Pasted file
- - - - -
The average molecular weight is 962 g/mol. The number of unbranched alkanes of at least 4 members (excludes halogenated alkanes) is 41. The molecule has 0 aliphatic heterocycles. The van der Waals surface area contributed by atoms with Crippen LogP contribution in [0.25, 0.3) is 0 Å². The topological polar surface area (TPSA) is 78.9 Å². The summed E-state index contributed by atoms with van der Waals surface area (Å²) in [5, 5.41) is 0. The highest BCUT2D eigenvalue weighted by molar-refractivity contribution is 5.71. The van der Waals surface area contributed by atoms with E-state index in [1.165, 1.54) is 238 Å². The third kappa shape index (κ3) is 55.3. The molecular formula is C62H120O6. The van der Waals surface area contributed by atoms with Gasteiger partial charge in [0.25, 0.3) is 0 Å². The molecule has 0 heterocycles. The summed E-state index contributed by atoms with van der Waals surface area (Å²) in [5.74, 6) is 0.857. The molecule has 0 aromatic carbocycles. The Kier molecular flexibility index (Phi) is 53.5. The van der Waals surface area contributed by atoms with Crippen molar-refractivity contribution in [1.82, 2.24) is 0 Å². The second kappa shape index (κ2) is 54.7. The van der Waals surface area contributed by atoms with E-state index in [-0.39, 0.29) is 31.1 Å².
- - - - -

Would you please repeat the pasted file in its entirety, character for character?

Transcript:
The average molecular weight is 962 g/mol. The number of unbranched alkanes of at least 4 members (excludes halogenated alkanes) is 41. The molecule has 0 aliphatic heterocycles. The van der Waals surface area contributed by atoms with Crippen LogP contribution in [0.25, 0.3) is 0 Å². The topological polar surface area (TPSA) is 78.9 Å². The summed E-state index contributed by atoms with van der Waals surface area (Å²) in [5, 5.41) is 0. The highest BCUT2D eigenvalue weighted by molar-refractivity contribution is 5.71. The van der Waals surface area contributed by atoms with E-state index in [1.165, 1.54) is 238 Å². The third kappa shape index (κ3) is 55.3. The molecular formula is C62H120O6. The van der Waals surface area contributed by atoms with Gasteiger partial charge in [0.25, 0.3) is 0 Å². The molecule has 0 heterocycles. The summed E-state index contributed by atoms with van der Waals surface area (Å²) in [5.74, 6) is 0.857. The molecule has 0 aromatic carbocycles. The Kier molecular flexibility index (Phi) is 53.5. The van der Waals surface area contributed by atoms with Crippen molar-refractivity contribution in [1.82, 2.24) is 0 Å². The second kappa shape index (κ2) is 54.7. The van der Waals surface area contributed by atoms with E-state index in [-0.39, 0.29) is 31.1 Å².